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Volleyball: Gophers win in four sets, prove to be too much for Badgers

first_imgThe University of Wisconsin volleyball team (16-5, 9-4 Big Ten) dropped a tough battle against Big Ten rival Minnesota (19-2, 13-0) Halloween night. The No. 3 Gophers were able to hold on for a 16–25, 25–22, 25–9, 25–19 victory over the No. 5 Badgers at the UW Field House.During the game, sophomore Dana Rettke had a school-record 30 kills and finished with an astounding .560 hitting percentage. But the Gophers proved too much to handle, and extended their winning streak to 14 matches, remaining undefeated in Big Ten play.The first set of the match started slow for the Badgers, as they fell behind 6–10 early. The rest of the set was all Badgers. The team finished the set on a 19–6 run, to take the set 25–16, including seven kills from Rettke and a stretch of six straight points thanks to several errors from the Minnesota squad.Men’s basketball: Aleem Ford out indefinitely with knee injurySophomore forward Aleem Ford has been ruled out indefinitely after sustaining a knee injury during practice and having surgery earlier Read…The second set of the match once again started slow for the Badgers, with Minnesota jumping out to a 12–5 lead early on and never looking back. Led by sophomore Stephanie Samedy, Minnesota was able to win the set 25–22 despite a late comeback by the Badgers.The third set of the match was a back and forth battle much of the way through. With the Badgers leading 13–12, the Gophers needed a momentum shift, and they got one in the form of six straight points, including three kills from freshman Adanna Rollins to give them the lead, 18–13. The rest of the set continued to be close, with Minnesota prevailing for a 25–19 win and 2–1 lead in the match.In the fourth set, both teams battled hard, with the score tied 10–10 early on. The two teams exchanged points until it was again tied 15–15. Minnesota then found their groove, pulling away for an 18–15 lead which they never relinquished, winning the final set 25–19 for a 3–1 match victory.Football: Takeaways from jaw-dropping loss in EvanstonUp until Saturday’s disappointing display from the Wisconsin football team, in which they lost 31–17 to the Northwestern Wildcats (in Read…Along with Rattke’s record breaking performance, teammate Sydney Hilley finished with 56 assists, making it a point to go to Rattke every opportunity she got. Despite the loss, Wisconsin also managed to finish the match with a better hitting percentage — .296 for Wisconsin and .272 for Minnesota — as well as two more blocks than Minnesota.The Badgers have a busy week ahead, beginning with a match against No.14 Michigan Sunday at the UW Field House. The game will begin at 1 p.m. and can be watched on the BTN2Go app.last_img read more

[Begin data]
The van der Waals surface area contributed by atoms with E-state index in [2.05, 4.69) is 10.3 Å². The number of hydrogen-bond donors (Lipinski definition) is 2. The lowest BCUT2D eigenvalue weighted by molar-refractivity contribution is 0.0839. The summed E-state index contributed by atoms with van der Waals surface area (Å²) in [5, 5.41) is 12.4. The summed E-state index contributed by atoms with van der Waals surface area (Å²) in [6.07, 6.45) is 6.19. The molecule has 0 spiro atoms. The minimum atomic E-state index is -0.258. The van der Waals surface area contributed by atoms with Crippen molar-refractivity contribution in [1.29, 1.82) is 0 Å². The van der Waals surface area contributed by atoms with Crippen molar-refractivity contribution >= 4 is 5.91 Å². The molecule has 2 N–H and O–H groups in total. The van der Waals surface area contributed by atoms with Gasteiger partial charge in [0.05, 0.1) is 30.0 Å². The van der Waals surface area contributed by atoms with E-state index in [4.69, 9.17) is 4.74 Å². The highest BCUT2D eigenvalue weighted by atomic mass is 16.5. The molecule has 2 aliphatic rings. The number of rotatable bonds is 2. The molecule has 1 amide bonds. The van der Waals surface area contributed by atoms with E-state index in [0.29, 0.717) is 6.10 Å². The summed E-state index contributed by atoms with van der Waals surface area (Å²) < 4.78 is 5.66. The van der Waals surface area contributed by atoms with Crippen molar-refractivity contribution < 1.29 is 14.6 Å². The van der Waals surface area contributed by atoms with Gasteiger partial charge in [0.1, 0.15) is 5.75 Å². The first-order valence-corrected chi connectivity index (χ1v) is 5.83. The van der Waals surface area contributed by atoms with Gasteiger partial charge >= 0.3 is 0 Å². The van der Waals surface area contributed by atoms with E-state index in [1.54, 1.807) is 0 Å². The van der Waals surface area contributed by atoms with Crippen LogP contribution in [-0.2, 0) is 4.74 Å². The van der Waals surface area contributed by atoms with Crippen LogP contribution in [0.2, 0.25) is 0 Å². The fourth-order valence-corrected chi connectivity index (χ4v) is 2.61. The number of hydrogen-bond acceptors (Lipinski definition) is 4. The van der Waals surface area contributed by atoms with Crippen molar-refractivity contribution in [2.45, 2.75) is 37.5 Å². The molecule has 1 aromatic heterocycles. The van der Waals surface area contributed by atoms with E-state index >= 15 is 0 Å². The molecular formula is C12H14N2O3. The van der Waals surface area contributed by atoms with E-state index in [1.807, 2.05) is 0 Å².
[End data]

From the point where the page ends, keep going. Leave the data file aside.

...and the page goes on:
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More than 100 Participants at the Bicycle Event in Srbac

first_imgSrbac – on the 24 kilometres long relation Srbac – Gornja Lepenica, the 6th bicycle event “Srbac 2014” where more than 100 citizens age 3-60 participated was held today.This is the second bicycle event for the Bicycle club Srbac and before them this manifestation was organized four times by the Tourist organization Srbac.“This year we decided for the citizens to drive their bikes to the “Suvajac” excursion site below Motajica in Gornja Lepenica.“The relation is 24 kilometres long in one way with lots of climbs.” – said the president of the bicycle club “Srbac”, Ostoja Pejaković for SRNA agency.The youngest participant was the three years old Aco Nedić who arrived with his grandfather Branko, and Goran Milanović from Srbac brought his whole family along– two daughters and a seven year old son while his wife will go behind the colon by car if someone gets tired or some damage happens.Milanović says that this is a recreational event good for health and he recommends it to all citizens.The sponsor of this year’s bike event is the Municipality of Srbac.(Source: Nezavisne novine)last_img read more

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When will the MLB season start in 2020? Key dates, schedule & more to know for Opening Day